The quality of flake graphite varies by grade and particle size, with most consumers preferring to use high-grade, large-flake graphite for their products. In fact, it is flake size and purity that determine price. Large flake graphite (+80 mesh), with high carbon content (94 percent or greater) is the type required for use in lithium-ion batteries, and it fetches a premium. While amorphous graphite used in steelmaking has been trading at around $850 per tonne, flake graphite is selling in the range of $2,200 to $3,000 per tonne depending on flake size.
With the growth in graphite demand, Persistence Market Research predicts that the market, valued at US$13 billion in 2013, could reach $17.5 billion by 2020. However, available supply is not witnessing the same level of growth – less than half of world production for graphite is of the flake variety, and this looming supply and demand imbalance is creating opportunities for explorers and producers alike.
The Globe and Mail writes that an annual rate of 150,000-170,000 tonnes of extra anode grade graphite will be needed by 2020 to meet the demands set by the electric vehicular industry alone. Other uses are expected to strain supply as well. The US Geological Survey has said that “[l]arge-scale fuel-cell applications are being developed that could consume as much graphite as all other uses combined,” and China is already on its way to developing a pebble-bed nuclear plant, a sector anticipated to drive graphite demand in the future.
The China factor grips graphite market
Exploding demand isn’t the only factor weighing on prices. China’s “stranglehold” on global graphite supply coupled “with a generation of under-investment in mines around the world, is creating a very tight supply situation,” said Simon Moores of Industrial Minerals.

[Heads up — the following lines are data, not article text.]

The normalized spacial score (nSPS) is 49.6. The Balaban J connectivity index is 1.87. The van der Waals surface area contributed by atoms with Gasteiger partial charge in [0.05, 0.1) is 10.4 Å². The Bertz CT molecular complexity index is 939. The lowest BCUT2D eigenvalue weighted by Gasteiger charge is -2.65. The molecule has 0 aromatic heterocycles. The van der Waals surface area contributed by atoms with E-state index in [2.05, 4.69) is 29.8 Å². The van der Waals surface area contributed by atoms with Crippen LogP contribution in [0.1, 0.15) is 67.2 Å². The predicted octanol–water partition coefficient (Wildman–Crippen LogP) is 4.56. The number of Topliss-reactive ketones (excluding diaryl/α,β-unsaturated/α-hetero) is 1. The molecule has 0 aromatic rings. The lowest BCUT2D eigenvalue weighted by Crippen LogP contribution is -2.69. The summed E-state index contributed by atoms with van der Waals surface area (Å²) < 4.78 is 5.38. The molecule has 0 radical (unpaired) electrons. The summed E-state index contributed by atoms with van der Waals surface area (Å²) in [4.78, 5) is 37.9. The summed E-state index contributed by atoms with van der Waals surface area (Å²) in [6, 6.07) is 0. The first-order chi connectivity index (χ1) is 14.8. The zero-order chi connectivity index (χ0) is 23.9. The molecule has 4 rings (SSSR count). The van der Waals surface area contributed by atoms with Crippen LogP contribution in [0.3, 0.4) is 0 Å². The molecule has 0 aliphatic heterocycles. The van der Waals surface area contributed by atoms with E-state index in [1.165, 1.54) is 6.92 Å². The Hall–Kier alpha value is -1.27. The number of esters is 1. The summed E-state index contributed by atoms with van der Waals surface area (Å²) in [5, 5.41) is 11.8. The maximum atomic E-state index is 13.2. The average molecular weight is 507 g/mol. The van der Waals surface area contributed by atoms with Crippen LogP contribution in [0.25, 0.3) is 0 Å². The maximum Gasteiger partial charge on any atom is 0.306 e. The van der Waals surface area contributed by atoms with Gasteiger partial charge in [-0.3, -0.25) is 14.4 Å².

China produces more than 70 percent of the world’s graphite supply, dominating both the amorphous and flake graphite markets, and commands nearly 100 percent of spherical graphite. China’s near total control of the graphite market has left western consumers, especially the United States, which is fully dependent on imports to meet industrial demand, with slim alternative options. Washington Post reported: “China’s dominance in the graphite industry is in part because of price. While the mineral can be found elsewhere, the low cost of Chinese graphite discourages companies elsewhere from opening mines.” The remainder of the world’s graphite comes from India, Brazil, North Korea, Madagascar, Sri Lanka, and Canada. While mining companies struggle to compete with Chinese prices, cleantech companies are having to use materials that are environmentally problematic.
In an effort to further control the market, as it has done with rare earth metals, China has imposed a 20 percent export duty, a 17 percent VAT, and an export licensing system. Environmental concerns surrounding a tight supply in China incite the need to reconsider the future of graphite production.
This is an updated version of an article originally published on the Investing News Network on March 26, 2012.
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Securities Disclosure: I, Melissa Pistilli, hold no direct investment interest in any company mentioned in this article.